In less than 30 seconds on the Internet I can find what Casanova’s job was in 1798, what Darwin had for dinner on January 3, 1834, 1,500 recipes for banana cake and how to add water to a sub-pump. What I can’t find is how two judges could “choos(e) to treat children as commodities that could be traded for cash,” taking $2.6 million in kickback cash in return for unfairly sending children to jail.
According to Clarence Page in his editorial in yesterday’s Chicago Tribune, “the two (Judges Mark Ciavarella and Michael Conahan, pictured above) received a commission for every day they sent a child to private detention centers…As many as 2,000 kids are reported to have been incarcerated out of 5,000 who were sentenced,” which apparently is 2.5 times the average rate.
For Page, he was “appalled that the confessions of Ciavarella and Conahan were overshadowed completely by other news, like the Post’s chimpanzee cartoon…which sparked national protests and an apology from the Post and Rupert Murdoch…”
For me, as a marketer and communication/presentation coach, I always remind clients: People remember things in three’s-what are the three things you want them to remember, and what is your call to action?
Perhaps it’s just that the New York Post cartoon is an easier fix. 1. Newspaper ran cartoon. 2. People found it offensive. 3. Admit you are wrong. Call to Action: Apologize to the public. You make your point. You get an apology. Case closed.
But the case in Pennsylvania signals an awakening more than a closure. How could this have gone on for so many years (2003-2008)? What changes to the system are needed to better protect children? And what about the 1,000’s of children’s lives thrown off track, time lost never to be regained?
While Page questions a distinction between civil rights and economic disparity, institutional racism is about unequal access to resources, which is abundant here. Even in the field of diversity, Jessica Marquez, New York bureau chief for Workforce Management says “experts believe there will be more focus on multicultural as well as socioeconomic diversity within the workplace,” in the future. Just as globally, the idea of civil rights is morphing into a call for human rights.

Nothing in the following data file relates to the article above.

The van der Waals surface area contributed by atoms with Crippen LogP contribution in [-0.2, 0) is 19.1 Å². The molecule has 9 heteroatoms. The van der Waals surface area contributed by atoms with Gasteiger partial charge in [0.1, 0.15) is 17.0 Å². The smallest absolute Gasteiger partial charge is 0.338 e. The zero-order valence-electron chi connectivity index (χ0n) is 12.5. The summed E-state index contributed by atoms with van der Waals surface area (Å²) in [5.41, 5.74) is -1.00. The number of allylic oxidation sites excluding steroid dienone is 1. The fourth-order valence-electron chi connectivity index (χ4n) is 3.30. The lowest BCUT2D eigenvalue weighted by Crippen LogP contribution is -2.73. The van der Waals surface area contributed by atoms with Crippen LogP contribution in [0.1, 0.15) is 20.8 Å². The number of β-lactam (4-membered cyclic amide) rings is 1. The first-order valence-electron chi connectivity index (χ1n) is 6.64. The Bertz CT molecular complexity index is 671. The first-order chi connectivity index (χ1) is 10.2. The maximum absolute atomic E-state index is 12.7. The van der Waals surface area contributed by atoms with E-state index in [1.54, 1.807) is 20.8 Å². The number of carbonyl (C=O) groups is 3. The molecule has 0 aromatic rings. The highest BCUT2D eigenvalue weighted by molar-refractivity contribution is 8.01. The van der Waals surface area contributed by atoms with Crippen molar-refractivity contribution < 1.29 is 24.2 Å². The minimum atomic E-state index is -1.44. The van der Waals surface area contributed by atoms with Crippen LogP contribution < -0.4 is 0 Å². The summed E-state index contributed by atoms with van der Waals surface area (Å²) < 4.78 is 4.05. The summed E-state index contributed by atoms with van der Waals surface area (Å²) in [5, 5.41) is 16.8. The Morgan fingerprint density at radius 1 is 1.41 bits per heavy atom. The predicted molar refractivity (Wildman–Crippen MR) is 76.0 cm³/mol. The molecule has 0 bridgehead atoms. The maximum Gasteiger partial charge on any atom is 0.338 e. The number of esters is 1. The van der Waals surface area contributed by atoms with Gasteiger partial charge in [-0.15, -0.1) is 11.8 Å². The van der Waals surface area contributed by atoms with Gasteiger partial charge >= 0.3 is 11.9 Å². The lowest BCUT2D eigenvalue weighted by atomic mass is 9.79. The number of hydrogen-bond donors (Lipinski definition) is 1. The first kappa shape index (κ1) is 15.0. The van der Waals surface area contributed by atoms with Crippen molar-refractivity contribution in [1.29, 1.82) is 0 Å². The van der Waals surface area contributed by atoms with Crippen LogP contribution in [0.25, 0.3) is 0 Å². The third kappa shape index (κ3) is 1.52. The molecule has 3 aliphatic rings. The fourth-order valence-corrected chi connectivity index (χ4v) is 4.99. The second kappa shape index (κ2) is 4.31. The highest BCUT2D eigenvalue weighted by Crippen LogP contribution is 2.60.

Karen Bass, Speaker of the California Assembly said “You judge a society by how it treats its most vulnerable citizens.” While for me a quick “5 Easy Steps to an Honest and Equitable Judicial System” doesn’t spring to mind, I am left with the words of Neil Young in response to the shootings at Kent State in Ohio years ago: “How can you run when you know?”
And so I am left needing to do something.
- Donate if you are able to the Juvenile Law Center in Philadelphia, which is pursuing this case on behalf of the children
- Google your state Juvenile Justice System to see what’s happening or what you can do in your state.
- Send a note to the MacArthur Foundation to thank them for their $120M national initiative to reform juvenile justice across the country, Models for Change.
- Talk to your children about this. It should be obvious, but explain why it’s wrong, and talk about things you might do together to prevent it from happening in the future.
That’s what I came up with, and it doesn’t feel like near enough. What do you suggest? What will you do? If you are ready to address diversity and inclusion in the workplace, are you ready to ‘walk the talk’ and integrate the same tenets into your core values? What will that look like?